“In an attempt to fight fatigue and maintain high levels of alertness during long shifts, some drivers use drugs to keep themselves awake and functioning, especially when they have to meet tight schedules and passenger demands,” said a kombi driver Abel Nyathi from Dzivarasekwa Extension.

Unfortunately, when they come to pick up students, very few, if any, parents check to see if the driver is intoxicated or not risking the lives of their children in the process.

Research has shown that parents and learning institutions are also ignorant about the health status of drivers who ferry their children.

While this requirement is generally overlooked, its importance is seen when something bad happens.

In January, 60-year-old Samuel Honde was arrested for allegedly kidnapping 25 pupils from David Livingstone Primary School in Harare and driving them as far as Macheke.

He was contracted by parents to carry their children to and from their respective homes in Greater Harare to the school since 2016.

Some parents and teachers at the school suspected that he was suffering from some kind of mental illness as he had behaved strangely the day before and on the day of the arrest.

This brings to the fore the importance of constantly checking on the behaviour of drivers.

“We are urging parents to be careful when they provide transport in teams for their children. They should be alert and do a lot of vetting of the people they hire to ferry their children to and from school,” said the Director of Communications and Advocacy in the Ministry of Primary and Secondary Education of Zimbabwe, Taungana Ndoro.

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National police spokesperson, Assistant Commissioner Paul Nyathi said: “The Zimbabwe Republic Police warns parents and guardians to ensure their representatives are present as children are picked to and from school by contracted transporters. The representatives will also assist in monitoring the movement of the hired transporters.”

The investigation also noted that schools that enter into agreements with these drivers also disregard local traffic laws, particularly the Road Traffic Act which provides that a public transport driver should have at least five years of driving experience.

Several drivers who ferry school children do not have this driving experience and in one instance it led to the death of a 17-year-old Harare Girls High School student Jocelyn Gomba who was run over and dragged to death by a commuter omnibus driven by Wadzanai Mabika.

He only had a year and a half of driving experience.

Analyst Jethro Makumbe said parents and educational institutions must take a more proactive approach in vetting the qualifications and sobriety of kombi drivers.

“This includes adhering strictly to the legal requirements for driving experience to ensure that only competent and experienced individuals are entrusted with the safety of schoolchildren,” he said.

“Strengthening regulatory enforcement and increasing awareness among parents and schools about the importance of these safety measures are essential steps towards preventing such avoidable tragedies in the future.”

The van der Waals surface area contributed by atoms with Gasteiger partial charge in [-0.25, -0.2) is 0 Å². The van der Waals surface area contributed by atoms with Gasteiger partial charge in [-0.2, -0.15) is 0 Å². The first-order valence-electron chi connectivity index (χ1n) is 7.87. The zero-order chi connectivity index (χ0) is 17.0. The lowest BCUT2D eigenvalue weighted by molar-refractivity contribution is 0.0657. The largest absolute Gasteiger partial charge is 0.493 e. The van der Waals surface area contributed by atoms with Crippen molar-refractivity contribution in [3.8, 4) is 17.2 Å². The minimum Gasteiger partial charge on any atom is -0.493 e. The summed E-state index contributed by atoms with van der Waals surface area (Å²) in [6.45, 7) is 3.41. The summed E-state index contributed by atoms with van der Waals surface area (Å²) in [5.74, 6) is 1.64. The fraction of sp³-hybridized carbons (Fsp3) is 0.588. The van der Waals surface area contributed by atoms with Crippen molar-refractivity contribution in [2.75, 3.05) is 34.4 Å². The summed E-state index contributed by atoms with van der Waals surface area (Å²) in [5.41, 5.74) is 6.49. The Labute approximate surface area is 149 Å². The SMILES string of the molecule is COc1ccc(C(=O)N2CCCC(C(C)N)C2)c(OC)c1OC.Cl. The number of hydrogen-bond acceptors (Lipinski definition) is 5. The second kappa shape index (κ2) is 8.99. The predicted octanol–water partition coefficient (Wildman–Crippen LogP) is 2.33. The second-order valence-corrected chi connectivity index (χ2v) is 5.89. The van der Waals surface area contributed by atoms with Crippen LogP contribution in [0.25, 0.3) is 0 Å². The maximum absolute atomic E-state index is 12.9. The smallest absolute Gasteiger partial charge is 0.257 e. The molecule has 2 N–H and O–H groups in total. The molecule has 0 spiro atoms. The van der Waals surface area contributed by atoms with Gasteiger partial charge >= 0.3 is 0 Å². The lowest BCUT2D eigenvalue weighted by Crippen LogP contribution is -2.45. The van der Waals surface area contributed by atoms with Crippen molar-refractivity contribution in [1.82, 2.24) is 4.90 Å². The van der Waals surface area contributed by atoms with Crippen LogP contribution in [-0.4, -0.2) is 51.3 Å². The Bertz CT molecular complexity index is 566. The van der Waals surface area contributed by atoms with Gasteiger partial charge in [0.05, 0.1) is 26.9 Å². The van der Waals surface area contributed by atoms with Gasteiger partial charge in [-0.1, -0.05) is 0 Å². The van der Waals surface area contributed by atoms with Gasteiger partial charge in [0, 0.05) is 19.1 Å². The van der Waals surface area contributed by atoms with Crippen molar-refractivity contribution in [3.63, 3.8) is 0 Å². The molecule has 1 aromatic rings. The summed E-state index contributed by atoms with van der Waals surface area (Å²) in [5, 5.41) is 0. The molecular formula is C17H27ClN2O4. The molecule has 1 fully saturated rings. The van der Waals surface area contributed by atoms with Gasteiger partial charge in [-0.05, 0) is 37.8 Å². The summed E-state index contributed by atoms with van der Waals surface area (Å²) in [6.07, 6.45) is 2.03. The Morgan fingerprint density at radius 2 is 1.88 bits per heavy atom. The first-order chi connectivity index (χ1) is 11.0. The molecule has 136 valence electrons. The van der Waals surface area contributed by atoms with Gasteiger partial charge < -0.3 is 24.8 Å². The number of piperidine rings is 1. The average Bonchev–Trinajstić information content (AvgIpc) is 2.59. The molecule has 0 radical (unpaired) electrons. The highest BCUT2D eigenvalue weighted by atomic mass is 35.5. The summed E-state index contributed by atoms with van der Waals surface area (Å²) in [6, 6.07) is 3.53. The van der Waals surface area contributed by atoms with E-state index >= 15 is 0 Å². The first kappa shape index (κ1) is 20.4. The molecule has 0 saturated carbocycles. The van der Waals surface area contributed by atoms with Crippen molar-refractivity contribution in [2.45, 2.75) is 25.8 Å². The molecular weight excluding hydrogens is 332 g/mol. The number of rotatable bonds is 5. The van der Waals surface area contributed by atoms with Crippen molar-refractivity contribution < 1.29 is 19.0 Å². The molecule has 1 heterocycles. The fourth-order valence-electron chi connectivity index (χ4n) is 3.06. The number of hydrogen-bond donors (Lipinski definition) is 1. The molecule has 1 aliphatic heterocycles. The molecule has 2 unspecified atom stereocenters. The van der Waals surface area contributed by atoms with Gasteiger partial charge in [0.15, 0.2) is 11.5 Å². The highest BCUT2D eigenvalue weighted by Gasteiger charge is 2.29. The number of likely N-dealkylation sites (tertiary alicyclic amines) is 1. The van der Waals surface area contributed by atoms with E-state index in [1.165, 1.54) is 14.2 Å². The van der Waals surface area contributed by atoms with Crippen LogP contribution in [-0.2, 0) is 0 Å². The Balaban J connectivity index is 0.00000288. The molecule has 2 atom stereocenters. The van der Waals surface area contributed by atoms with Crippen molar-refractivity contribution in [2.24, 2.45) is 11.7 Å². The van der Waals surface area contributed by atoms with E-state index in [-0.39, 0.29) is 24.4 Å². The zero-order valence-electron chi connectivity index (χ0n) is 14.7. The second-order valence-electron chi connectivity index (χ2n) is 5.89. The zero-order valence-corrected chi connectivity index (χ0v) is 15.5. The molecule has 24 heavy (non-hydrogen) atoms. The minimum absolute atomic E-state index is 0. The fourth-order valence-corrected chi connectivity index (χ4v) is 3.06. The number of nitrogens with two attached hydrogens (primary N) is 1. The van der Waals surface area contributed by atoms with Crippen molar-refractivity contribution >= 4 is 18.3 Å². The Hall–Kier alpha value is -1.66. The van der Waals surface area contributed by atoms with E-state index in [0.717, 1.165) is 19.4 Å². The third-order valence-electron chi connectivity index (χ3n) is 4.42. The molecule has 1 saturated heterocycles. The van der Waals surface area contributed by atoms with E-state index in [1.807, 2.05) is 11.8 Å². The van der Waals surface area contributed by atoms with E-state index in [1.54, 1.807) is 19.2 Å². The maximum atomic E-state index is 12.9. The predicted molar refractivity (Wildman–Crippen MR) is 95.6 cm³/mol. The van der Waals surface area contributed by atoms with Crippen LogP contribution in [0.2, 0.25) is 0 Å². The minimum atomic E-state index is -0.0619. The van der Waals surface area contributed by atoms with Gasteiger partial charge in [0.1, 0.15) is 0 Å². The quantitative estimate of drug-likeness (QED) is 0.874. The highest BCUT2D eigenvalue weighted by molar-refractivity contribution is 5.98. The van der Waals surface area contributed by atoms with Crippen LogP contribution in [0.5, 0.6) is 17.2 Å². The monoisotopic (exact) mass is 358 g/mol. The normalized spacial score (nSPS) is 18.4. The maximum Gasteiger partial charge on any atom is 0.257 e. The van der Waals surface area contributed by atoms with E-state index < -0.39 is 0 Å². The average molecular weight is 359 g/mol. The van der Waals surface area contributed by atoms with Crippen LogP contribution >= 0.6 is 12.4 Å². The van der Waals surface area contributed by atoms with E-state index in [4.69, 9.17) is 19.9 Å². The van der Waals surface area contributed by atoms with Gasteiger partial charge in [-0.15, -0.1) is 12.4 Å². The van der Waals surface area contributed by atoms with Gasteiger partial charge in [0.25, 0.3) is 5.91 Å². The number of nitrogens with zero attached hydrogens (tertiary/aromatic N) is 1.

The investigation also noted that several vehicles used to transport pupils are faulty.

The lack of regular maintenance and inspection of key mechanical components like the engine, suspension, and steering systems can lead to unexpected breakdowns and failures while the vehicle is in operation.

Mechanical issues can cause loss of control, breakdowns in dangerous locations, or even catastrophic failures leading to accidents.

This has a direct impact on the lives of young children.

Again, due diligence is lacking from parents and learning institutions.

An upper six student at one boys’ high school in the CBD said the omnibus they use has malfunctioned several times.

“One time, the brakes failed halfway, and we had to wait for another kombi to pick us up, making us miss our first class. Another time, a tyre burst while we were on our way, and we were stranded for over an hour. These breakdowns are inconveniencing, stressful and unsafe for all of us,” he said.

Schools and parents should collaborate to hire certified and experienced drivers who comply with the Road Traffic Act, ensuring they have the required five years of driving experience.

Regular maintenance and safety checks of vehicles must be mandated to prevent mechanical failures, with strict adherence to a maintenance schedule.

Additionally, authorities should enforce stricter regulations and conduct frequent inspections to ensure compliance with safety standards.

Establishing dedicated school bus services with proper safety features, such as seatbelts and emergency exits, can enhance the safety of student transportation.

Education campaigns for parents and students about the importance of transportation safety can also foster a culture of vigilance and responsibility

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Multi-award winning journalist/photojournalist with keen interests in politics, youth, child rights, women and development issues. Follow Lovejoy On Twitter @L_JayMut